Drinking alcohol can be a fun way to unwind after a long day, socialize with friends, or watch sports. However, if people consume too much alcohol it can lead to problems and consequences that they don't want. That could be that they say something they regret, embarrass themselves, hurt themselves, or wind up in legal hot water. In some instances these individuals are arrested for DUI.
Being able to drive in Illinois is a privilege. When driving, people must obey the many traffic laws in the state. These laws include laws regarding speed limits, signaling turns, yielding to other cars, not texting or using the Internet while driving, obeying traffic lights, stop signs and other traffic control signs and many other laws. One of these other laws is that people cannot drive their vehicles while they are intoxicated. If people are caught driving under the influence, they could be charged with a DUI.
A woman in Illinois is facing two counts of aggravated DUI following an accident on an interstate ramp. The woman was driving with two passengers and apparently lost control of the vehicle, causing the car to roll over.
Many people who are arrested for driving under the influence are concerned about having a conviction on their criminal record. However, there are many ways to have the charges dismissed. A criminal defense attorney in your area can inform you on possible defense strategies you can use to potentially have your charges dismissed.
If one has been charged with a DUI, an Illinois criminal defense attorney can evaluate the case and help determine what the next steps should be. Many DUI cases end before trial, when the defendant agrees to enter into a plea bargain. In some cases, the prosecuting attorney on the case may offer to reduce the severity of the charge or lighten the sentence one face, if one accepts a plea deal and agree to plead guilty. In other cases, one may agree to plead guilty to the charges in exchange for a lighter sentence, if the evidence is significant.
We often hear about how the accuracy of Breathalyzer results depends on various factors such as whether the officer at the scene administered the test correctly and properly calibrated the Breathalyzer device. However, field sobriety test results can also be inaccurate for a number of reasons.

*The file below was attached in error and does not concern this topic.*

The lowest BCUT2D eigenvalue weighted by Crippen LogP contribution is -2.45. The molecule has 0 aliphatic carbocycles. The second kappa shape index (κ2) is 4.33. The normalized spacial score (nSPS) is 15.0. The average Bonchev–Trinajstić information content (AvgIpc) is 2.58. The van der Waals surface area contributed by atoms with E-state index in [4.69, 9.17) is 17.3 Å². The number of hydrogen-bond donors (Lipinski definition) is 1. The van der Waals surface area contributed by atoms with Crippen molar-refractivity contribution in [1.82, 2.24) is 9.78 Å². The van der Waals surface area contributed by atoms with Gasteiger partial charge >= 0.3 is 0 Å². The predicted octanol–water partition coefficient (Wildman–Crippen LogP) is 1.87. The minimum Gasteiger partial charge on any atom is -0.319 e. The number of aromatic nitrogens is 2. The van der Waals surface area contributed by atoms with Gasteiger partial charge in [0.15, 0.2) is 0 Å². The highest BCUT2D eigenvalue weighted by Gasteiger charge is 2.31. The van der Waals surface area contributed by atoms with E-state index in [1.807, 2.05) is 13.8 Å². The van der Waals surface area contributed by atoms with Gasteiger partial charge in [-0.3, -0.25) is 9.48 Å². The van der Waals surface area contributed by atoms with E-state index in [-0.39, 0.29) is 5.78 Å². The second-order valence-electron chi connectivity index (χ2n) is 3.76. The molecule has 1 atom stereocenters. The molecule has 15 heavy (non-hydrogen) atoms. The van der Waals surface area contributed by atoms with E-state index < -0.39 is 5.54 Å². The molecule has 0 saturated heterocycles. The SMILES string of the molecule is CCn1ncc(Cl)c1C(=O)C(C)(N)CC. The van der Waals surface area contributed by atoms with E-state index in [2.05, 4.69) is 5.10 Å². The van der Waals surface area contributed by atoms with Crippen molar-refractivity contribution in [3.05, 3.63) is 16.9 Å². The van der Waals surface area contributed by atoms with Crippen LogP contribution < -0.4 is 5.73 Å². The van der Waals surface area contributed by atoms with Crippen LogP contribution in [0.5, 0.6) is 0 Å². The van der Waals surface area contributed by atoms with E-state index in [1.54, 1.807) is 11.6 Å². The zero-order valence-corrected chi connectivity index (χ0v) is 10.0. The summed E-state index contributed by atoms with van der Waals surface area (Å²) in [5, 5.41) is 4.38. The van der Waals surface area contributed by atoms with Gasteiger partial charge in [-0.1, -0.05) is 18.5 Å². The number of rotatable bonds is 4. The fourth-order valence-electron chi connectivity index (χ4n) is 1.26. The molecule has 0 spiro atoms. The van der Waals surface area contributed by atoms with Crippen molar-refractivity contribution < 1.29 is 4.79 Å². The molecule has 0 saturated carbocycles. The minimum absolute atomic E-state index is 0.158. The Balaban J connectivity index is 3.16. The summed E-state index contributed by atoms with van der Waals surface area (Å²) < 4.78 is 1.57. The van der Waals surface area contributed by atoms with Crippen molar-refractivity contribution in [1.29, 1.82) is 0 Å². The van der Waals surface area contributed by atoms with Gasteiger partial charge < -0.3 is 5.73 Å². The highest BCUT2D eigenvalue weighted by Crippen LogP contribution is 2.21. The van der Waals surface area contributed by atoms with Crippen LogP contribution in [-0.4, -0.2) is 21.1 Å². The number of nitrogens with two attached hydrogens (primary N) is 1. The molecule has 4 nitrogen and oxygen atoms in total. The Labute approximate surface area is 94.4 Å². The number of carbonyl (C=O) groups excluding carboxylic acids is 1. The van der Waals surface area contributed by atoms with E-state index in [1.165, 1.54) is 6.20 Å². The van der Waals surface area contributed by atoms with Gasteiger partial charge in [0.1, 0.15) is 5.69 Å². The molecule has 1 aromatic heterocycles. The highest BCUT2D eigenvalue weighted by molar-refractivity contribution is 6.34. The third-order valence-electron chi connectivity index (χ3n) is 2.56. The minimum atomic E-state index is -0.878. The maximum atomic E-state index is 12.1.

Drunk driving is always a serious offense, but it can become even more serious if it leads to a loss of life. If a drunk driver causes an accident that kills one or more people, the driver may face charges reckless homicide while driving under the influence. In Illinois, an aggravated DUI with multiple deaths is classified as a Class 2 felony and could result in 6-28 years in prison and up to $25,000. Drivers facing these serious charges often benefit from a solid DUI defense strategy.
An Illinois man was recently arrested and is facing DUI charges after he fell asleep in his running vehicle. Officers alleged that the man's running vehicle was in the thru lane of traffic in a parking lot on the south side of a parking garage.
A Chicago woman was charged with a felony DUI after a sole-vehicle accident left a 70-year-old man dead. The woman was driving a vehicle that hit the I-55 overpass, causing the vehicle to flip onto its side. The man was a passenger in the vehicle and was pronounced dead at the scene. The woman and another passenger were treated for injuries, and the woman was later charged with aggravated DUI and DUI. The woman is being held in county jail and her bail has been set at $100,000. She will need to post $10,000 to be released. DUI charges can be reduced or dismissed if the right DUI defense strategy is used.
When people think of DUI charges, they often assume that the driver was under the influence of alcohol or illegal drugs. However, many DUI charges stem from drivers taking over-the-counter or prescribed medications. According to Illinois law, a person prohibited from driving a vehicle while under the influence of alcohol, drugs, intoxicating compounds or any combination of the three that causes the driver to become incapable of driving safely.